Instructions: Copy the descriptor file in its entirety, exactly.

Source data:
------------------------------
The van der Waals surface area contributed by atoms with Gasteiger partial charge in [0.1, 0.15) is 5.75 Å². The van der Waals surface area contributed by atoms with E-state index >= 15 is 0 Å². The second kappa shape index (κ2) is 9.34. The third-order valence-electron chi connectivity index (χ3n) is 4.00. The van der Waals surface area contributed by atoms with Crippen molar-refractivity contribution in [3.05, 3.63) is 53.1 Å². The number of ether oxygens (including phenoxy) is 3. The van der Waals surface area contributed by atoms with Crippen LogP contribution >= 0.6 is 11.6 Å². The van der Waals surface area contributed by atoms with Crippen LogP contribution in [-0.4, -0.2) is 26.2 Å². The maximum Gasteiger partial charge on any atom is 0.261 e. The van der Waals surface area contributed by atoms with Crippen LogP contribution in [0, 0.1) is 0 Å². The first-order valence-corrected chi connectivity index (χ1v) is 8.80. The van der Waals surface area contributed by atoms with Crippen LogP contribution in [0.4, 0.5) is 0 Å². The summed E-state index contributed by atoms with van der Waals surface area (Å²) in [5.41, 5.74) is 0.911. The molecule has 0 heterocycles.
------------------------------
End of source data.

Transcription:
The van der Waals surface area contributed by atoms with Gasteiger partial charge in [0.1, 0.15) is 5.75 Å². The van der Waals surface area contributed by atoms with E-state index >= 15 is 0 Å². The second kappa shape index (κ2) is 9.34. The third-order valence-electron chi connectivity index (χ3n) is 4.00. The van der Waals surface area contributed by atoms with Crippen molar-refractivity contribution in [3.05, 3.63) is 53.1 Å². The number of ether oxygens (including phenoxy) is 3. The van der Waals surface area contributed by atoms with Crippen LogP contribution >= 0.6 is 11.6 Å². The van der Waals surface area contributed by atoms with Crippen LogP contribution in [-0.4, -0.2) is 26.2 Å². The maximum Gasteiger partial charge on any atom is 0.261 e. The van der Waals surface area contributed by atoms with Crippen LogP contribution in [0, 0.1) is 0 Å². The first-order valence-corrected chi connectivity index (χ1v) is 8.80. The van der Waals surface area contributed by atoms with Crippen LogP contribution in [0.4, 0.5) is 0 Å². The summed E-state index contributed by atoms with van der Waals surface area (Å²) in [5.41, 5.74) is 0.911. The molecule has 0 heterocycles.